Xyris… this week’s most unpronounceable (and delicious) Italian wine yet.

Yellow Australian Xyris Iris

Marotti Campi’s “Xyris” Lacrima di Morro d’Alba, is named after the Xyris Iris- and it smells just as fresh and floral as I assume does the flower for which it is named.  This semi-sweet, sparkling wine is made like Moscato d’Asti- partially fermented with a nice touch of
residual sweetness bracketed by soft, frothy bubbles.  This wine is a gorgeous deep lilac color- and the nose is pure violets, roses and blackberry pie.

I found this little gem at the Wine Club in Santa Ana, where Italian wine specialist Brian Holowka curates a comprehensive listing of Italian wines.  He found this wine, recognized how special it was, and quickly bought what he could.  For $11.99, he makes sure his customers are getting a great deal too!  From what he says, the Wine Club is also the only retailer carrying the wine in Southern California these days.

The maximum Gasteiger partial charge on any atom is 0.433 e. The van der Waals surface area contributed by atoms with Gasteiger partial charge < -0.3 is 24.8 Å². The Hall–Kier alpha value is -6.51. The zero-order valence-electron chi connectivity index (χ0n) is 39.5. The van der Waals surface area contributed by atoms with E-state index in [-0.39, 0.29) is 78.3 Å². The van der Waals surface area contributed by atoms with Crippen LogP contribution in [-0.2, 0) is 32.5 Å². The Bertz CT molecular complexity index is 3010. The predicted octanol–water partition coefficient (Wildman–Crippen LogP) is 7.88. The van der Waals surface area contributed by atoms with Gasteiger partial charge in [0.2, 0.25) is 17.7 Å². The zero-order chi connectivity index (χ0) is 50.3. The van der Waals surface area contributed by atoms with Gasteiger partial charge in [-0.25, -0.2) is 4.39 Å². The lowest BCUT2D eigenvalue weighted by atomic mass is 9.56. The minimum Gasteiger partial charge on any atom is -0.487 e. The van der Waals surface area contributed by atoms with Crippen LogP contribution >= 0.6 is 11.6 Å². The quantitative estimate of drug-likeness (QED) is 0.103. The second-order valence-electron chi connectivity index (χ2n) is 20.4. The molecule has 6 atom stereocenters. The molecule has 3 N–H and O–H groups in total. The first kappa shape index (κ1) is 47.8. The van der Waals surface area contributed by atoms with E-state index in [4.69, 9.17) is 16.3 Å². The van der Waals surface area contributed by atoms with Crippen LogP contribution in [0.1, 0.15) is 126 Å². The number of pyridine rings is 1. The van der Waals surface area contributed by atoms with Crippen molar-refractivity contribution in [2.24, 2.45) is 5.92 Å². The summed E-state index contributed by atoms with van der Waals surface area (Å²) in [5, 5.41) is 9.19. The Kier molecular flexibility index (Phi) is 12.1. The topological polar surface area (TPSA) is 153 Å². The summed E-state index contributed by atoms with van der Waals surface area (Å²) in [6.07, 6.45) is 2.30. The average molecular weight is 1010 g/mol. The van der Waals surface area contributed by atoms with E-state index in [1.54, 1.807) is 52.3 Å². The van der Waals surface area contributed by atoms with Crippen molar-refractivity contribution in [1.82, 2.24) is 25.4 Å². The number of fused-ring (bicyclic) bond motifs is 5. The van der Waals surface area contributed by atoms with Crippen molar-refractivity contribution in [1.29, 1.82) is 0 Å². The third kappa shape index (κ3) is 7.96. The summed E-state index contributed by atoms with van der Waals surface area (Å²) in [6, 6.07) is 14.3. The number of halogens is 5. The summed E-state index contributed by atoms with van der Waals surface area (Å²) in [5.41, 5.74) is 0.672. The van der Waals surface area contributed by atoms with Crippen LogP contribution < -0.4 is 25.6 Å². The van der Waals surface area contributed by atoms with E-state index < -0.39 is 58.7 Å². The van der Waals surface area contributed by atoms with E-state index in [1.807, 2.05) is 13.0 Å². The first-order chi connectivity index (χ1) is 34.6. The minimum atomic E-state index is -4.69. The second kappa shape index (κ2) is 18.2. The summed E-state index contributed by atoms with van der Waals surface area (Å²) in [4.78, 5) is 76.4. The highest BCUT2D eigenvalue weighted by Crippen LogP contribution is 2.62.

Lacrima di Morro d’Alba has a special place in my heart.  I remember I first encountered the wine during my first year attending Vinitaly, the big Italian wine trade show in Verona.  After tasting hundreeds of wines, one of our last stops was an appointment with a man named Stefano Mancinelli.  He makes beautiful Lacrima di Morro d’ Alba wines, as well as some fantastic Verdicchios.

As a novice wine taster,  Lacrima di Morro d’Alba was an epiphany of sorts.  As Daryl Corti puts it, there is a “characteristic scent and flavor of Lacrima, which, once tasted, is not easily forgotten”.  It was the first wine to teach me the most important lesson I ever learned about Italian wine.  Boiled down to its very essence, Italian wine is about a specific time and place.  It is this very visceral authenticity that makes all the indigenous wines and wine varietals of Italy so endlessly fascinating.

Lacrima di Morro d’Alba is truly like nothing else- it can only come from that grape, grown in that soil.  It is always violets for me- with an undertone of bubble gum and roses.  Since meeting Stefano Mancinelli that fateful day, just like Mr. Corti suggests, I’ve never forgotten it.